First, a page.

Ash, though, is not so conspicuous. A century has passed since Novarupta's outburst, and with it a couple inches of soil and rich toppings of tundra have layered on top. But no digging is necessary to find it, because exposed around camp are convenient opportunities to find ash from one of the greatest eruptions in recorded history:
1. Cross the Brooks River bridge towards the viewing platform. After some bear viewing, continue on the gravel road, which runs adjacent to the platform, for one-quarter of a mile. Native spruce bark beetles have girdled and killed a majority of the evergreen spruce trees at Brooks Camp, and when they fall over, their roots carry up with them a thick layer of ash. You'll come to another road on left, but keep straight for ten yards and you'll find this particular fallen tree on the right side of the road. Additionally, if you continue another fifty yards up the road, you'll find a similar fallen tree on the the left side of the road.
Ash is exposed by many fallen spruce trees in the Brooks River area. NPS/M. Kaufman.
2. Continue on the same road for a half mile. During this walk you will pass a junction with an opportunity to go left. Keep straight after passing this junction and continue for about seventy yards. On the the right side of the road you will find a fine illustration of Novarupta's ash, and layered above it is revegetated tundra, willow, and young spruce.
A road cut exposes ash from the 1912 eruption. NPS/M. Kaufman.
3. You won't need to cross the bridge or venture far from the river to see this exposed ash. In fact, you may not need to leave your porch: you'll find it across from Brooks Lodge cabin number 33.
Ash is exposed along a trail near room 33 at Brooks Camp. NPS/M. Kaufman.
4. Park rangers recommend a three mile round-trip hike up to the Mount Dumpling overlook where visitors are afforded both a view of the Brooks River in its entirety and a good idea why such a profound concentration of bears visit the river in both July and September. Portions of the Mt. Dumpling trail have been worn away by foot traffic, exposing the telltale ash throughout the journey up and down Mt. Dumpling.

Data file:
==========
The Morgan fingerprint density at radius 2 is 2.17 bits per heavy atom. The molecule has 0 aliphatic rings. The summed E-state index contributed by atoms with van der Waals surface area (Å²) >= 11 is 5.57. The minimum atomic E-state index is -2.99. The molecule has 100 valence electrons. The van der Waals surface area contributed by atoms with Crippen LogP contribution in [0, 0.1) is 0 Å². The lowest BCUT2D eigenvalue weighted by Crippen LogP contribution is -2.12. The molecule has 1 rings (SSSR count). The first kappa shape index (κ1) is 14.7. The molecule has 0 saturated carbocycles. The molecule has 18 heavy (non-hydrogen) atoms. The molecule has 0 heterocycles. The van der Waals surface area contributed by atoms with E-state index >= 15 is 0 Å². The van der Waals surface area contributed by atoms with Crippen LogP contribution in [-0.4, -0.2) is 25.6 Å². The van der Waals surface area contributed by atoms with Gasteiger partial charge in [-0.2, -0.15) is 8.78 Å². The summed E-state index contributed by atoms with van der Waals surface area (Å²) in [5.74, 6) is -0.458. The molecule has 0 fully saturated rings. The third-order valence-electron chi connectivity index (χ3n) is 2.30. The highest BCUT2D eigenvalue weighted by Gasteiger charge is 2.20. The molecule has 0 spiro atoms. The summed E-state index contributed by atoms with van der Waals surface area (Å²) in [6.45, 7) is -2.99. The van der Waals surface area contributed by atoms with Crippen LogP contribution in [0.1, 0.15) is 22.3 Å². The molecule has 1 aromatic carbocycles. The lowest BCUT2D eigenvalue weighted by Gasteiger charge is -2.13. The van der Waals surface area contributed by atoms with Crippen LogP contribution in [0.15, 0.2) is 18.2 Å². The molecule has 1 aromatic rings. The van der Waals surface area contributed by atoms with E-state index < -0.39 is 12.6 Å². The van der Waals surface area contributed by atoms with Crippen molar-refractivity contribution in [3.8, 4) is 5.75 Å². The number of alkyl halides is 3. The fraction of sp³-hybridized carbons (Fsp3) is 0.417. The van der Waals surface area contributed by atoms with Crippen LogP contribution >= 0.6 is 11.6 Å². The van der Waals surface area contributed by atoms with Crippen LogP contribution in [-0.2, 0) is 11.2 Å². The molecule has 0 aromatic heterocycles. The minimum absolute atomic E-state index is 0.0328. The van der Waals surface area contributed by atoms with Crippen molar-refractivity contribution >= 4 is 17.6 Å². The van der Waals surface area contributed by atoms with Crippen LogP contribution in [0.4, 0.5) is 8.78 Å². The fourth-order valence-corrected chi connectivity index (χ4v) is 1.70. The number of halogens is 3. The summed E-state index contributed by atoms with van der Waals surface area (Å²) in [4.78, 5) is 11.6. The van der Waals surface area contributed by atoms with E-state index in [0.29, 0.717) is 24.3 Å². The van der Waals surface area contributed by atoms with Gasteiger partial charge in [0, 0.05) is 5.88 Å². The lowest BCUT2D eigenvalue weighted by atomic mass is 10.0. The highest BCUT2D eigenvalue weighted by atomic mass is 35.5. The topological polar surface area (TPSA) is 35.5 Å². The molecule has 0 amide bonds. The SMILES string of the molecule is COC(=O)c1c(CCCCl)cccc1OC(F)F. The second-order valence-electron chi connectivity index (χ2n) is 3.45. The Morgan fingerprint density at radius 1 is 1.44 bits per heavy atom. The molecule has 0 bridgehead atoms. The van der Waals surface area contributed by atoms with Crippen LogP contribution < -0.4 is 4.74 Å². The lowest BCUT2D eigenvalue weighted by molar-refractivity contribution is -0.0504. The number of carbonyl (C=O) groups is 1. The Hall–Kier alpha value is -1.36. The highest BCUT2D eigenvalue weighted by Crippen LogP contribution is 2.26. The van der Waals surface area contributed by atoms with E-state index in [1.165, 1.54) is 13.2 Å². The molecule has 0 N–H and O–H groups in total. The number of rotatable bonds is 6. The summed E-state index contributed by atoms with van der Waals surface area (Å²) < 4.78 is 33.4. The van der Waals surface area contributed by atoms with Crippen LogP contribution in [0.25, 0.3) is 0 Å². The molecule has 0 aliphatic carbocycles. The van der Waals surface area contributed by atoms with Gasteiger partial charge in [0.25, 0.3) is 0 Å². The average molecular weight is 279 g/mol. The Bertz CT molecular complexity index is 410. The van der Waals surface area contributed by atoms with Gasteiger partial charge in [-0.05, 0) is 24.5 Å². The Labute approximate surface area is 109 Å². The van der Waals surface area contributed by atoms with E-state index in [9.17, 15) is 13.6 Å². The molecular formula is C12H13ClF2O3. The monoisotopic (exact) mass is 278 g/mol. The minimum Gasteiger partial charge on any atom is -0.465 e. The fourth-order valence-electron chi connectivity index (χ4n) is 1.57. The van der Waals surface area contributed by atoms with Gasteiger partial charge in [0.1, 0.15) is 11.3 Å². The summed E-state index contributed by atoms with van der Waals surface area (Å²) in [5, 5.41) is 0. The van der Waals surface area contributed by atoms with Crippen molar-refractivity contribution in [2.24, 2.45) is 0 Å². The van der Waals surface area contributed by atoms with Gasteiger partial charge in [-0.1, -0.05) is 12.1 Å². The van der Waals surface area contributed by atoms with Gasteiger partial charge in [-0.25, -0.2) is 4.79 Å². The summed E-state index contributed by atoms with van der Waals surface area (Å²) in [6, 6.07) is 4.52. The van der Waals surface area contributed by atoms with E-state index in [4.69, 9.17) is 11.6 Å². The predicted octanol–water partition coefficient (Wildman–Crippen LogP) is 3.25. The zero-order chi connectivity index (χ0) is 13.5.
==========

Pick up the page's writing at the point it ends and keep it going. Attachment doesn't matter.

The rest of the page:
Bears occasionally expose ash along the Dumpling Mountain Trail. NPS/M. Kaufman.
The tephra at Brooks Camp can certainly serve as a poignant reminder of the explosive tendencies of Katmai's volcanoes, but what is not so clearly accessible is what lies underneath Novarupta's ash. As you may have already supposed, the dramatic events of 1912 are far from unique. Portions of the ground around the Brooks River have been excavated to help better understand four-thousand years of human history along both of the river's banks. Pottery, tools, and bones are not the only discoveries of interest. Over a depth of around ten feet, there are ten distinct ash layers preserved in the ground; in turn these ash layers preserve the soils, and what's been left in them.
The ash has been a consistent, if not habitual character in Katmai's dynamic story for quite some time. Ash will rain down again from a darkened sky, sealing beneath it another layer of soil, another of Katmai's chapters, and this time, it's ours.
Multiple ash layers in Brooks Camp's soil reveal a long record of volcanic eruptions on the Alaska Peninsula. NPS/D. Vinson.